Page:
"At Berkshire what counts most are increase in our normalized per-share earning power. That metric is what Charlie Munger, my long-time partner, and I focus on - and we hope that you do, too."
Commentary: Vanity metrics such growth in EBITDA are distracting. And do not translate to an increase in book value over the long term.
"Betting on people can sometimes be more certain than betting on physical assets."
Commentary: In this quote, found in page 6, The Oracle from Omaha admits he knows little about the manufacturing operations. And had relied instead on the judgement of the CEO of Precision Castparts, Mark Donegan, in acquiring Wilhelm Schultz GmbH, a German maker of corrosion resistant fittings and piping systems.
"Charlie and I never will operate Berkshire in a manner that depends on the kindness of strangers - or even that of friends who may be facing liquidity problems of their own. During the 2008-2009 crisis, we like having Treasury Bills - loads of Treasury Bills - that protected us from having to rely on funding sources such as bank line or commercial paper. We have intentionally constructed Berkshire in a manner that will allow it to withstand economic discontinuities, including such extremes as extended market closures."
Commentary: To sleep well at night, you need to rely on - and to be accountable to - one person: yourself.
"Amortization charges were an additional $1.3 billion. I believe that in large part this items is not a true economic cost."
Commentary: It is the analyst’s job to understand which accounting conventions represent a true, economic reality.
"Berkshire's goal is to substantially increase the earnings of its non-insurance group. For that to happen, we will need to make one or more huge acquisitions."
Commentary: Having clear investment goals is one of the best gift you can give yourself.
"Berkshire, itself, provides some vivid example of how price randomness in the short term obscure long-term growth in value. For the last 53 years, the company has built value by reinvesting its earnings and letting compound interest work its magic. Year by year, we have moved forward. Yet Berkshire shares suffered four truly major dips. Here are the glory details:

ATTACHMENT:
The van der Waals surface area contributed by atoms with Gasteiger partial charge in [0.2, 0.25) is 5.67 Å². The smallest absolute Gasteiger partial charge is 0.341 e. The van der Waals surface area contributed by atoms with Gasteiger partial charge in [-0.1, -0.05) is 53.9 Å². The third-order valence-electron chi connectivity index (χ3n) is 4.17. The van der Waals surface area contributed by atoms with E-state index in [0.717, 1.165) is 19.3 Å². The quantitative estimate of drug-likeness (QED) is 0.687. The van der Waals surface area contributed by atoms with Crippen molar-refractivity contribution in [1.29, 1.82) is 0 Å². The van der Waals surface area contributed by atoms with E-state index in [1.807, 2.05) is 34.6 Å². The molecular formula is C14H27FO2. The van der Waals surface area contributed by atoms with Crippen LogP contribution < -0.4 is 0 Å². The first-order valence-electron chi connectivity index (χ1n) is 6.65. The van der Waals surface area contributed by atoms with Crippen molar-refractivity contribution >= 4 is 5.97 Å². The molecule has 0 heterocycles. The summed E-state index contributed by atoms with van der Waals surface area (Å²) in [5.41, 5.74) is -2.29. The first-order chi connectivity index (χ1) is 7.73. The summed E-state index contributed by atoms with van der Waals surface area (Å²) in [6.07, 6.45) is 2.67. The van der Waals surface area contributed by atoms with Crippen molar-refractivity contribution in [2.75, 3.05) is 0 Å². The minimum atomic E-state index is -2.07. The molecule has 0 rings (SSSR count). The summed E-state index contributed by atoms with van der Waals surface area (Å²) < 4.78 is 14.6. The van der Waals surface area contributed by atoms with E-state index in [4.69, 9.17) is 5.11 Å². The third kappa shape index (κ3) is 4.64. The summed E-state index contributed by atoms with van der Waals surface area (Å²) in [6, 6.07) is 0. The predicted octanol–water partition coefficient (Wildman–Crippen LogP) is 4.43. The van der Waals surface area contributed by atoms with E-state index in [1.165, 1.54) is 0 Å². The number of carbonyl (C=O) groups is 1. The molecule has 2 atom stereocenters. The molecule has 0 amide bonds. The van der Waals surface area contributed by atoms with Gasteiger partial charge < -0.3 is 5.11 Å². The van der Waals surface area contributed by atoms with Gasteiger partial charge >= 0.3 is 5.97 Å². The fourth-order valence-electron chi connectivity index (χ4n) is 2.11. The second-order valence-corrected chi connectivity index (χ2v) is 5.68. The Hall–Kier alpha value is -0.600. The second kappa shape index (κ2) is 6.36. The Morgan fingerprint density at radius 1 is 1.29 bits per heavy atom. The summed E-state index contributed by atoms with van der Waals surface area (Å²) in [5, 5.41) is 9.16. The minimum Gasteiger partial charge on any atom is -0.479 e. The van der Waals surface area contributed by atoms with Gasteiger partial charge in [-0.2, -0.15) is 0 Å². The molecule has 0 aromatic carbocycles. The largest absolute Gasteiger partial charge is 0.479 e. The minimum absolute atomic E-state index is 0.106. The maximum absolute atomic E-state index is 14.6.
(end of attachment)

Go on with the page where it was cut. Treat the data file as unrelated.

March 1973 to January 1975: High $93 and Low of $38. A 59.1% drop in stock price.
October 2, 1987 to October 27, 1987 as high as $4,250 as low as $2,675. A 37.05% drop in stock price.
June 19, 1998 to March 10, 2000 as high as $80,900 and low as $41,300. A 48.94% drop in stock price.
September 19, 2008 to March 5, 2009 high as $147,000 low as $72,400. A 50.7% drop in stock price.
This table offers the strongest argument I can muster against even using borrower money to own stocks. There is simply no telling how far stocks can fall in short period. Even if your borrowings are small and your positions are not immediately threatened by the plunging market, your mind may well become rattled by scary headlines and breathless commentary. And an unsettled mind will not make good decisions."
"The bet illuminated another important investment lesson: Though markets are generally rational, they occasionally do crazy things. Seizing the opportunities then offered does not require great intelligence, a degree in economics or a familiarity with Wall Street jargon such as alpha and beta. What investors need instead is an ability to both disregard mob fears or enthusiasm and to focus on a few simple fundamentals. A willingness to look unimaginative for a sustained period - or even to look foolish - is also essential."
"Investing is an activity in which consumption today is foregone in an attempt to allow greater consumption at a later date.”Risk" is the possibility that this objective won't be attained."
"We do not follow the common practice of talking one-on-one with large institutional investors or analysts, treating them instead as we all other shareholders. There is no one more important to us than the shareholder of limited means who trusts us with a substantial portion of his or her savings. As I run the company day-to-day - and I write this letter - that is the shareholder whose image is in my mind."